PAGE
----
La Crónica, Mexico
Obama: New Government, Same Quarrels
By Concepción Badillo
Translated By Alan Bailey
9 January 2013
Edited by Kathleen Weinberger
Mexico - La Crónica - Original Article (Spanish)
New Year, New Life — but not for Barack Obama. On Jan. 20, he will assume the presidency of the country for a second consecutive term, confronting Republican legislators who will make it almost impossible for him to keep promises that he made and to fulfill his best wishes for 2013.
To start with, on Monday the president began his second term by nominating ex-senator Chuck Hagel as Secretary of Defense, as well as anti-terrorist advisor John Brennan as Director of the Central Intelligence Agency (CIA). With these nominations, Obama has opened a new battlefront in the continuous and ever stronger fight with his opposition in Congress.
The president may have won four more years in the White House, but he has a very small political playing field to push through the principal points of his agenda, starting with the matter that he insists will be his priority in the coming months: immigration reform.
Obama promised that this time he will indeed achieve what he offered in 2008 in terms of immigration. Given the pressure of Latino and pro-immigrant groups that contributed much to his re-election, it is taken as a fact that now the president will indeed have no choice but to propose concrete actions that will bring forward, as he himself has said, the creation and passing of a law that will eventually offer legal citizenship to those that are here without documents.
Another confrontation with Congress that will not be easy is expected to come when, and indeed if, the president tries to implement greater gun control. Obama has promised to use all the power of the presidency to prevent and avoid other massacres like that which occurred in a primary school on Dec. 14, when 20 children died at the hands of an armed youth with an arsenal owned and legally acquired by his mother. This will surely result in an attempt to impose more restrictions on the purchase and possession of arms, which will without a doubt infuriate the Republicans.
However, given the terrible killings that occurred in his first four years of governing, Obama will have no choice but to attempt it. For this reason, he has said that he expects to have on his desk, this month, a series of recommendations from a group of experts that he put in charge of the task.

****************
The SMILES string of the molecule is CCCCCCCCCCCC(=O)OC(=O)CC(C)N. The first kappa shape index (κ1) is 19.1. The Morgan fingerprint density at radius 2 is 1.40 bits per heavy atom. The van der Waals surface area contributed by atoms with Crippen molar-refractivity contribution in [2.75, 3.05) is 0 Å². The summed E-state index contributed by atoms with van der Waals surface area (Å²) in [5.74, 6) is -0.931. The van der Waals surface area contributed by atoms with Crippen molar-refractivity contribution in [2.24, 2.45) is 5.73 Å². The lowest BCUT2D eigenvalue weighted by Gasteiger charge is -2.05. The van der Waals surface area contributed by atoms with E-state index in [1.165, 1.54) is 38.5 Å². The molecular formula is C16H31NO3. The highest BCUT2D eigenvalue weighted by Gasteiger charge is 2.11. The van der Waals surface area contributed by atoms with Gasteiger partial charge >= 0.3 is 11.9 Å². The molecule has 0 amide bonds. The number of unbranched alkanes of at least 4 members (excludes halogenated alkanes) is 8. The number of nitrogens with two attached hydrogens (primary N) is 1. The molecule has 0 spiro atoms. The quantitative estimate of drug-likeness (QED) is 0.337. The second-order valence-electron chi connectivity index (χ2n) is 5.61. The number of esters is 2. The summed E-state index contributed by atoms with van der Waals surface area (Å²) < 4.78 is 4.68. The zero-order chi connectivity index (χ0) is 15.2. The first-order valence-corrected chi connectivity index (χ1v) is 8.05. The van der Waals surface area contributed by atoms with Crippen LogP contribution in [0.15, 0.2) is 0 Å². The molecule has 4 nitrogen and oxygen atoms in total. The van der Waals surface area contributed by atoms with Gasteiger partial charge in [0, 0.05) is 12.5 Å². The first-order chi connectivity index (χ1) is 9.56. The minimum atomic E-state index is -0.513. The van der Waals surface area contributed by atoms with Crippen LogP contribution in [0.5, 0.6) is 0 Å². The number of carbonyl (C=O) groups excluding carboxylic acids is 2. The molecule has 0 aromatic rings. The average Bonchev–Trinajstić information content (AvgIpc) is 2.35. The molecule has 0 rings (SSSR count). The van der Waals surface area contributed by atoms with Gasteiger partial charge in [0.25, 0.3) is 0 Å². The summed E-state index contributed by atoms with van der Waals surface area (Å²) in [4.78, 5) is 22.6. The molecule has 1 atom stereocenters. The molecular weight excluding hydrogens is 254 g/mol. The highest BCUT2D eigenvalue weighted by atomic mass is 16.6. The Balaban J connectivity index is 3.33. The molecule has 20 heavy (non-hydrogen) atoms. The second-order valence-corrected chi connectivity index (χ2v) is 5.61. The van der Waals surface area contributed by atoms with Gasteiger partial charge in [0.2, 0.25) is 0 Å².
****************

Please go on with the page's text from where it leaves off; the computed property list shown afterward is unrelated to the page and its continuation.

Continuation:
It is a fact that the appointment of Brennan to succeed General David Petraeus at the CIA will not be easy, above all because he was involved with the team during the Bush administration that was accused of having performed torture. However, he denies having agreed to it.
For now, Obama has his plate full with the strong opposition that he has incited with his nomination of Hagel, a decorated veteran of the Vietnam War and 12-year Republican senator, to replace Leon Panetta as the leader of the Pentagon. Yet all signs seem to indicate that the president has no intention of losing to the Republicans again, as happened in December, when he announced his intention to appoint current UN Ambassador Susan Rice to replace Hillary Clinton as Secretary of State, a position for which, in the end, he nominated John Kerry.
Hagel, in spite of having occupied a Republican seat, is widely rejected and opposed almost unanimously by other members of his party in Congress, who principally accuse him of being an anti-Semite, of having criticized the Iraq intervention and of opposing the adoption of tougher measures against Iran.
But it's not just that. Hagel also has several Democratic members of Congress against him, who accuse the former senator of supporting policies that prohibit homosexuals from serving in the armed forces and of having made a pejorative comment in 1998 about the nomination of an openly homosexual ambassador.
The opposition to Hagel has highlighted the great influence that Israel has in Washington, since he is criticized most for the one time when he said: "The Jewish lobby intimidates a lot of people up here." His opponents argue that he should not have said Jewish, but rather "pro-Israel". This, as told by the webpage Weekly Standard, "is anti-Semitism." Meanwhile, influential Wall Street Journal columnist Bret Stephens has said that the nomination of Hagel "shows that the president is no friend of Israel."
Obama, however, does not seem intimidated and has taken for granted the confirmation of his chosen one. He thinks that Hagel will become a great ally that, like himself, views military intervention cautiously and shares the idea of pulling U.S. troops out of Afghanistan sooner rather than later. Plus, it would give a bipartisan touch to his new administration. It remains to be seen who will win this first round.
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